How a mother’s depression affects language development in babies
By the time a baby is born, she is capable of learning any of the world’s languages. In the following weeks and months of life, this ability becomes more and more specific to her given environment: she responds to the languages of her surroundings and ignores foreign sounds. The small window of opportunity for heightened language acquisition, where the brain is especially receptive to learning, is known as a ‘sensitive period.’ Sensitive periods for language are particularly prominent in the first year of life.
Understanding how the brain facilitates language learning has been a fascination for two CIFAR Fellows, psychologist Janet Werker and neuroscientist Takao Hensch in the Experience-based Brain and Biological Development program. In a recent study published in the prestigious Proceedings of the National Academy of Science, Drs. Werker and Hensch, along with their colleagues, examined how a mother’s depression during pregnancy changes the timing of when a baby learns to speak.
In the study, three groups of mothers were examined. One group was depressed but not taking medication. A second group was being treated for depression with a common class of antidepressants known as serotonin reuptake inhibitors (SRIs). The control group was comprised of mothers with no symptoms of depression and who were not taking SRIs.
Babies were studied at three stages of development. First, at 36 weeks into pregnancy, fetuses were exposed to sounds of different consonants as their heart rates were recorded. Then, infants at 6 and then 10 months of age were exposed to non-native languages while their eye movements were recorded.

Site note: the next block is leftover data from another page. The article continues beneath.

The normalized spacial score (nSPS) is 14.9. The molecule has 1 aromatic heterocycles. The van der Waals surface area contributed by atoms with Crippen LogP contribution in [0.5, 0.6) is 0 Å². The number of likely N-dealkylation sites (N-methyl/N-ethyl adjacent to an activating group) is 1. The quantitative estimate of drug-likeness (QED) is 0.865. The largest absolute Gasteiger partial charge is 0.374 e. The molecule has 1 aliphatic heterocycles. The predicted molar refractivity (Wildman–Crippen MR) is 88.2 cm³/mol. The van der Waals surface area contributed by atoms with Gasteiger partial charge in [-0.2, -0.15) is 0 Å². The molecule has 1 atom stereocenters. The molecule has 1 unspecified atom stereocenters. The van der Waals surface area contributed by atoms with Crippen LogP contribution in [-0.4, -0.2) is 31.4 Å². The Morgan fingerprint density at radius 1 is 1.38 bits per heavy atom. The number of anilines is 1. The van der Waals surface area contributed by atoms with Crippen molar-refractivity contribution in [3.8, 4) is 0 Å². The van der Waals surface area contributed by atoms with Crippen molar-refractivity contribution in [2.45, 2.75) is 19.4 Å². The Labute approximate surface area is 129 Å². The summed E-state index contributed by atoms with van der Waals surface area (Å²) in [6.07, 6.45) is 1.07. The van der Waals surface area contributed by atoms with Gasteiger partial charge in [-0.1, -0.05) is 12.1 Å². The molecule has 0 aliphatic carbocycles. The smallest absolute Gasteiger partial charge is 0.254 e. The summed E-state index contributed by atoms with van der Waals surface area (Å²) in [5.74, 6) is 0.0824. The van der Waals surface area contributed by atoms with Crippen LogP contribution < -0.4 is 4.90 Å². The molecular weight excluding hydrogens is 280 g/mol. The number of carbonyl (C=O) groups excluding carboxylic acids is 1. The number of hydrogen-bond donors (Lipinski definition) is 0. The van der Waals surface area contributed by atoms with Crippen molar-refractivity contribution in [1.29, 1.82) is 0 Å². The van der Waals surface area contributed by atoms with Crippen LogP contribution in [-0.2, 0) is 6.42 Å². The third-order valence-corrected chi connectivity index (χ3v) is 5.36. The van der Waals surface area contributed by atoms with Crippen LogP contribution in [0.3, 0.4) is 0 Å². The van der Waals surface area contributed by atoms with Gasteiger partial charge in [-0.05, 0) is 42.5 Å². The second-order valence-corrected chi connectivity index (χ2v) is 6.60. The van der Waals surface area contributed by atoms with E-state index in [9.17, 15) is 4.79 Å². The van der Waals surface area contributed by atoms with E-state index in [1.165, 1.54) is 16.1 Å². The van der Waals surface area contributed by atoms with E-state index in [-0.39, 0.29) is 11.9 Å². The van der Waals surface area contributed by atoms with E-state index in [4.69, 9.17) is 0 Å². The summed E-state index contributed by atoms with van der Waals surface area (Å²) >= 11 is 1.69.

Researchers found that infants of depressed and untreated mothers were slow to reach the known language development milestones. These infants only began to tune into language at 10 months, meaning that the sensitive period for language acquisition was starting later. Conversely, infants of mothers taking SRIs reached the milestones months earlier than the norm. By 6 months of age, these babies were no longer able to tell languages apart, indicating that the sensitive period for language learning had already begun to pass.
From this work, Dr. Hensch and his collaborators are working to identify the specific circuits responsible for language learning in the brain. They are particularly interested in understanding how SRIs affect certain circuits in the brain to change normal language development, and whether there are other types of experiences that can affect learning in a similar way.
“This study shows how transdisciplinary partnerships between scientists can yield a much deeper understanding of some of the questions at the heart of what we do,” says Dr. Werker. “The research was years in the making, and having the opportunity to meet several times a year with other CIFAR researchers to get feedback on this project really moved this work forward.”
This paper appeared in a special edition of the Proceedings of the National Academy of Science titled ‘Biological Embedding of Early Social Adversity: From Fruit Flies to Kindergartners.’ The volume featured a multidisciplinary collection of 25 thought-provoking papers, many written by CIFAR researchers, that will influence a broad range of scientific inquiry: from molecular genetics, evolutionary biology and neuroscience to social and behavioural science, epidemiology and social policy. The implications of the research are far reaching, from new approaches to learning and language acquisition, to new considerations for the health effects of social environments affecting large populations, and policies for early childhood care and education.
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